How to Hunt Spring Thunder on a Time Crunch
Life is busy. Between work, family obligations, social gatherings, a seemingly endless barrage of technological “advances” that lure you into more and more daily screen time and just sleeping – time to just be, in the woods, in the silence of the Spring is as rare and precious as it can get. And that’s what this article is about. Hunting turkeys, for people on limited time, going to places you haven’t been before, or for the traveling DIY turkey hunters looking to add some more tricks to their quiver.
This is the most important aspect of turkey hunting, and it’s something that no one ever truly “masters”. Whether you hunt exclusively public or private, the fact remains the same: turkeys move. What adds complexity to this is that so do other hunters and predators. Add in the fact that uncontrollable environmental conditions like floods and burns change the available landscape for turkeys to inhabit, and just like that, you have entered the most difficult, sleepless game of Marco-Polo available to consume your turkey month. And it’s all worth it.
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Tip #1: Set up camp in an area where you can hear birds.
If you’re on the road for turkeys, try to find areas such as State Forests, National Forests or Wildlife Management Areas (WMAs) that allow for dispersal camping. Setting up your base camp at ideal elevations that allow for hearing birds in valleys, adjacent plateaus or ridges will provide you with ample opportunity to “hunt” while having lunch, taking that mid-day turkey nap or just while food prepping. It also gives you insight to if you’re in a section of the woods that birds inhabit.
Tip #2: Set a cap on how much time you give an area.
Two mornings, with good weather (low wind, no rain – generally, conditions amenable to gobbling birds on the roost) and a full turkey morning golden hour (30 minutes before and after legal sunrise, are the maximum amount of time I would give to an area I haven’t ever had an encounter with a turkey in. If traveling or hunting on a tighter timetable of less than 3 days, that dwindles to one morning. If I have heard gobblers, started working a bird or have historical turkey knowledge in a place, I tend to be flexible with this number. However, I would generally say that after 3 “golden mornings” in a place that had once been good and hasn’t panned out, explore new areas.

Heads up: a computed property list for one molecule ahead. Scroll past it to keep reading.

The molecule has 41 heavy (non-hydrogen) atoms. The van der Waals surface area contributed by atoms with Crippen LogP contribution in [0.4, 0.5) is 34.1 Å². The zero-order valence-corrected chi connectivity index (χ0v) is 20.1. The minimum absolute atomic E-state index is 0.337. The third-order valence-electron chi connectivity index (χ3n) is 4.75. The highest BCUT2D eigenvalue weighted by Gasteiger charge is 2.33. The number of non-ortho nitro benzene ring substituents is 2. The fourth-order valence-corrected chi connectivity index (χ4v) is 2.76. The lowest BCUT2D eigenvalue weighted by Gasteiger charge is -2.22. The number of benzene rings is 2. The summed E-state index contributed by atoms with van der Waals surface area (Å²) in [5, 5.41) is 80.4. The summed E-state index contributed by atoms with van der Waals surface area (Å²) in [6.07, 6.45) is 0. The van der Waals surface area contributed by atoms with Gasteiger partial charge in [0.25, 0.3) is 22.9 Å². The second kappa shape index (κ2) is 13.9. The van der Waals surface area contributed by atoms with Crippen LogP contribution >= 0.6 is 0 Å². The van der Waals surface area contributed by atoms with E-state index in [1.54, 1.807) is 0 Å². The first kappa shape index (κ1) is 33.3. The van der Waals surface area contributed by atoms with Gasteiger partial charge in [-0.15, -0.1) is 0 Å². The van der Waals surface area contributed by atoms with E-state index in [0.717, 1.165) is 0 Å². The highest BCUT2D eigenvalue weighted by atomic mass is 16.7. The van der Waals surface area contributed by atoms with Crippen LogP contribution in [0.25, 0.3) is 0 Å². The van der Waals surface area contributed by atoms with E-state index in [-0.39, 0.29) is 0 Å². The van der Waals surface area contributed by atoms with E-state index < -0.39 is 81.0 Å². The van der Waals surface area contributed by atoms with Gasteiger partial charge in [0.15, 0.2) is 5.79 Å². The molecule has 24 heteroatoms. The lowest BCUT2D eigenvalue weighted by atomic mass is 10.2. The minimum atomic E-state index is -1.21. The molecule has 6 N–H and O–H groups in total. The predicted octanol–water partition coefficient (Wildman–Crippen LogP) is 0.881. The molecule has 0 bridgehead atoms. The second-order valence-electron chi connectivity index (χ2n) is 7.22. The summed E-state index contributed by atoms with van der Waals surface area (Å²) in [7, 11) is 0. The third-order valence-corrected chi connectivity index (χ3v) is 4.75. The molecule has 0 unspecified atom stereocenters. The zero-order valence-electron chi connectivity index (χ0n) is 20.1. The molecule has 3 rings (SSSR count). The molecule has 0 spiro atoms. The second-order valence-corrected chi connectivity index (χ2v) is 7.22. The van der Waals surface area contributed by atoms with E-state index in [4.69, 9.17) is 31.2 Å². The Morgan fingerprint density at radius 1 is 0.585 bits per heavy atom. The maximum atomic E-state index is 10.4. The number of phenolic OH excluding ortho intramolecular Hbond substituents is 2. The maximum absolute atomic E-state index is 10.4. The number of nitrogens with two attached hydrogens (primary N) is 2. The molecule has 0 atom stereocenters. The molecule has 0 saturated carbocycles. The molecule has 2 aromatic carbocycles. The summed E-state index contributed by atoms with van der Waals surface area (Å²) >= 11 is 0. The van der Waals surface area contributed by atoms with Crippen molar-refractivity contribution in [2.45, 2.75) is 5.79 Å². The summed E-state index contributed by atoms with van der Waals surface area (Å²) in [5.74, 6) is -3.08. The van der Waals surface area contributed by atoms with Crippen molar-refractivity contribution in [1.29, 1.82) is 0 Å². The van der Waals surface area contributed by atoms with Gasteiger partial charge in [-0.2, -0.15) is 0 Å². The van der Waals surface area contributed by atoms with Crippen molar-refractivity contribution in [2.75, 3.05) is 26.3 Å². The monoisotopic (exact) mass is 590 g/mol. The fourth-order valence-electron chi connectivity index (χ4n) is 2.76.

Tip #3: Use the landscape + terrain to your advantage.
Use the high points of the terrain that you are in to call from – and make sure that your call volume and intensity matches the terrain. Whenever you’re in hills, mountains, valleys or any topography that could potentially block your calls from traveling across the landscape, they likely will. Using high points and a loud enough call is important when trying to locate birds. While crystal and glass slates can provide ample volume, a loud, raspy box call is often a mandatory for windy days or when topography presents challenging conditions.
Tip #1: Know which game you want to play: run and gun or sit and get.
When chasing birds on heavily pressured public land, especially in the late season, once you have found birds, it’s important to identify how you want to hunt them. If you’re on a small parcel, sitting down and waiting strategically on a path that is frequently used by the birds, either to a roost or to a feed, may be the most productive method. However, if you have found more than one tom and have the acreage, setting up in between the birds and creating competition, using running gun techniques, would be better suited for this situation. Either way, determining how you want to hunt for that day or area is fundamental to your success and enjoyment.
Tip #2: Know the efficacy of your hunting implement & practice judging ranges.
With the advancements in ammunition technology, such as tungsten, extremely constricted choke tubes, and an everlasting array of shot sizes, there is no reason to not know the upper limits of what your implement’s lethal range is. With that, most people do not take a rangefinder into the turkey woods, and even if you did, it would likely not be able to be used in the moments before the shot. Given this, being confident in your abilities to execute ethical and clean shots, especially when yardage is not certain, is crucially important. Practice your in-the-field range estimations. Next time you’re scouting or even when you’re at home, guess how far an object is from you and check it with a rangefinder. In the field, 40 yards can look very different when sitting at the base of a tree in low light conditions with your adrenaline skyrocketing. By practicing, you can improve this skill which will help you not only in the spring turkey woods but across all your hunting pursuits, and we owe it to the bird.
Tip #3: Make a game plan with your hunting partners beforehand.
Clear communication with everyone you are hunting with is critical. It can be the difference between not taking a shot at a bird that was well within range because you were expecting someone else to shoot, setting up with a blindspot that a turkey inevitably walks into between you and your hunting partner, and overall safety of your group. It happens to us all. Communication to establish shooting windows and nonverbal signals help ameliorate some of these issues. It also helps you become a better teammate when group hunting, because when one person in the team succeeds, we all do.
I hope these tips come in handy for the rest of your turkey, season and mini in the future. Bird or no bird, there’s no better time to be in the woods, searching for spring thunder.
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